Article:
Montessori Borealis is preparing to be its own school starting this fall. That entails creating a new preschool and kindergarten classroom, and an additional lower elementary classroom.
Montessori Borealis will welcome 15 preschoolers and nine kindergartners next school year. This comes as part of its expansion approved by the Juneau School Board in December, allowing the program to become its own school within the district. Borealis will now serve students from preschool to eighth grade.
Because Borealis is open to any student in the district, enrollment is based on a placement process. The district will accept applications for all grade levels from March 1 to April 17. The expansion also includes a third lower elementary classroom for 25 first through third grade students.
“We really encourage everyone who’s interested to come and do an observation in the Montessori Borealis classrooms and see what it is and make sure you really want to enter into the placement process and really want to apply,” says Kristin Garot, principal of Montessori Borealis.
Preschool and kindergarten students will be in a classroom called the Children’s House located in the Marie Drake building with the rest of the Borealis classrooms. Preschool tuition for school and childcare from 7:30 a.m. to 5:30 p.m. is $990 a month. Kindergarten from 8:30 a.m. to 3:00 p.m. is free.
Garot hopes the Children’s House will attract a spectrum of Juneau families.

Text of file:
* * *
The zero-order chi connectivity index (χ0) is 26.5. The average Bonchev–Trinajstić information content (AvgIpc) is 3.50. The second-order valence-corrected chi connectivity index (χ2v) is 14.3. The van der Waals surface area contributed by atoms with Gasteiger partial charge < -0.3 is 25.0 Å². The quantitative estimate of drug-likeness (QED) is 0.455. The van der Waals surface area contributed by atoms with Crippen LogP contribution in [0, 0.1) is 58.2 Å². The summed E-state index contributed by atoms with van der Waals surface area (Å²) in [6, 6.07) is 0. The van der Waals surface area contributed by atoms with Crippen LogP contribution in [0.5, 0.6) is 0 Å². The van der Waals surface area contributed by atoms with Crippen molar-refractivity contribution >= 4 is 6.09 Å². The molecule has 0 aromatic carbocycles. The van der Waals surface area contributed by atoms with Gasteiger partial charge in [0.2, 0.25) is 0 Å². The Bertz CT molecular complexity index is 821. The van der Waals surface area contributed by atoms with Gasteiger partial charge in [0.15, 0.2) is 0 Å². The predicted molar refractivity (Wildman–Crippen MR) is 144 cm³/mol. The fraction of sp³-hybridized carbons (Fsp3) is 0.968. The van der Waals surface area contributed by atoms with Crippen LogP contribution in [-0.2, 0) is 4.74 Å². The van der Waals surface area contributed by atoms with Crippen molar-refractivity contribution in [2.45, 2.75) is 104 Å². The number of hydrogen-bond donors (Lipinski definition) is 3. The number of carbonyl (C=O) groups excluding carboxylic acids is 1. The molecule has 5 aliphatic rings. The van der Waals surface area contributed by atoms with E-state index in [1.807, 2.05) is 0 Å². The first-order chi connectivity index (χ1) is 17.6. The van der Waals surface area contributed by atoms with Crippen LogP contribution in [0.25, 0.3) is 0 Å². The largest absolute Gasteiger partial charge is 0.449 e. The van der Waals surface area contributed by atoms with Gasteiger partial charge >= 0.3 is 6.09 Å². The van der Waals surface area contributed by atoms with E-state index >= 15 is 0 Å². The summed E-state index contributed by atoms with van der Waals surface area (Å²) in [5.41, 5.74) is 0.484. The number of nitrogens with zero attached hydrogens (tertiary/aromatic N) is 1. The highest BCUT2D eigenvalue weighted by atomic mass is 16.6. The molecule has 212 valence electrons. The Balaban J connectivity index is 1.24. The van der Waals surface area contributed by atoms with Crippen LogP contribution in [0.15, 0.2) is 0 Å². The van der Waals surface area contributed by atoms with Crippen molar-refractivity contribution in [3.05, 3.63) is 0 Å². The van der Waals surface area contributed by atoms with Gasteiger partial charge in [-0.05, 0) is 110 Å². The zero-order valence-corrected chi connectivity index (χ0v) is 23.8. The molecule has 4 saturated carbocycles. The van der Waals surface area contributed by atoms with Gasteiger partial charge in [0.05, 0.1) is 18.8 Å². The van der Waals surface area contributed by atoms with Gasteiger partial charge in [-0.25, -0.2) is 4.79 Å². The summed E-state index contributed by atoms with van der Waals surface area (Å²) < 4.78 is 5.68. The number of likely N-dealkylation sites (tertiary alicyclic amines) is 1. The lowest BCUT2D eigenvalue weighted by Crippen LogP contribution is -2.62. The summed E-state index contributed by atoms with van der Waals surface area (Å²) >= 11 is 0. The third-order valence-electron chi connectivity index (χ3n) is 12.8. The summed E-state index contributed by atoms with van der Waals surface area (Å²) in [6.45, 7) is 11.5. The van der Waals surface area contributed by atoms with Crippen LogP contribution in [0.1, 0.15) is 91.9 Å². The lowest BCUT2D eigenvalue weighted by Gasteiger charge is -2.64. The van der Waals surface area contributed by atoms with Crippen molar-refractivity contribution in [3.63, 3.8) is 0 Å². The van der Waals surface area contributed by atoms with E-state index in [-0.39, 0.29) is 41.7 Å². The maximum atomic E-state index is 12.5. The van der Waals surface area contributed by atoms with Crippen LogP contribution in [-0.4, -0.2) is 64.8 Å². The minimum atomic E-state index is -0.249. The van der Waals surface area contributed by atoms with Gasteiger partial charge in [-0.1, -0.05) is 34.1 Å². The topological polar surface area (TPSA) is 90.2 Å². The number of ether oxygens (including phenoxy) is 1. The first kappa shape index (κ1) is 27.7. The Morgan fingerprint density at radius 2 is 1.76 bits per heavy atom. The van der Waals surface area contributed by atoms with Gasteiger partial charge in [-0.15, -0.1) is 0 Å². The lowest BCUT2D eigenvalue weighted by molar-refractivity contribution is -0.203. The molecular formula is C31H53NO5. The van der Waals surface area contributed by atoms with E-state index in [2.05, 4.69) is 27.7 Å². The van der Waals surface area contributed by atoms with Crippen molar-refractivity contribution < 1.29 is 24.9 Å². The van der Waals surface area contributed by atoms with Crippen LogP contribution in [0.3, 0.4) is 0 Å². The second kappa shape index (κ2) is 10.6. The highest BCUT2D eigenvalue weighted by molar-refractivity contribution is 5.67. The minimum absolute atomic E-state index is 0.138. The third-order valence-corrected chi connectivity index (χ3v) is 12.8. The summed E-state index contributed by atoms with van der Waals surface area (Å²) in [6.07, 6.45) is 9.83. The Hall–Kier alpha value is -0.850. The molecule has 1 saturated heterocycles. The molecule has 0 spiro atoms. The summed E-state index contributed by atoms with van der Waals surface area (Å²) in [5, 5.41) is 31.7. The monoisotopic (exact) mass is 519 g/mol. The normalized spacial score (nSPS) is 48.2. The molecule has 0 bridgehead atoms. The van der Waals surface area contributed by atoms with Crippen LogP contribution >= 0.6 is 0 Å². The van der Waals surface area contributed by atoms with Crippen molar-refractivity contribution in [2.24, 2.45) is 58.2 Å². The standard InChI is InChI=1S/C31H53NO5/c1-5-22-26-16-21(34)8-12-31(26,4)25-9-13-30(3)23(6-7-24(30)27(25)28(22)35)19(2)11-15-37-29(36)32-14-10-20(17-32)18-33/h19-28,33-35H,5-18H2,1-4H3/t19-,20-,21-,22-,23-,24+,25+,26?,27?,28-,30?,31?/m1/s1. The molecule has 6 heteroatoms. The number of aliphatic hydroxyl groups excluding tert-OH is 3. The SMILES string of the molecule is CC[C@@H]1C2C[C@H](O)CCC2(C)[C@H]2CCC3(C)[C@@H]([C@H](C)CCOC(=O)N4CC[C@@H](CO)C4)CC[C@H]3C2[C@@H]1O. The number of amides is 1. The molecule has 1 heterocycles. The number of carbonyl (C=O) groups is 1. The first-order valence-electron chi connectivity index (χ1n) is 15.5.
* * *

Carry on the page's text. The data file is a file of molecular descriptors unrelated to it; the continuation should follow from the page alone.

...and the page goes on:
“We want to make sure that we’re getting the whole range of families with socioeconomic backgrounds that are diverse. There will be some scholarships available for low-income families who qualify to cover the tuition for preschool,” Garot says.
Borealis will also accept childcare assistance for preschool payments.
Garot says students in the Children’s House will not automatically advance to a lower elementary classroom at Borealis. Students will have to re-enter the placement process to get into first grade.
Students in the tuition-based preschool will automatically advance into the free kindergarten. Garot says there will still likely be a few openings for kindergarten, but the goal is to not have students enter at the end of a three-year classroom cycle.
“We don’t want brand new students to the class at kindergarten necessarily. We want them at age 3 or age 4, so then by the time they get to kindergarten, they’re the class leaders and they know the system and they understand how the classroom works,” Garot says.
Due to Montessori Borealis’ new designation as a school, the Juneau School District could receive an additional $700,000 in state and city funding. Most of this will be used for additional Borealis staff, including two more teachers, more specialists, three part-time para-educators and an administrative assistant.
Montessori Borealis is holding informational sessions at the Marie Drake building tonight at 6 p.m. and Saturday morning at 10 a.m. Meetings on preschool and kindergarten will take place next Thursday at 6 p.m. and Saturday at 10 a.m.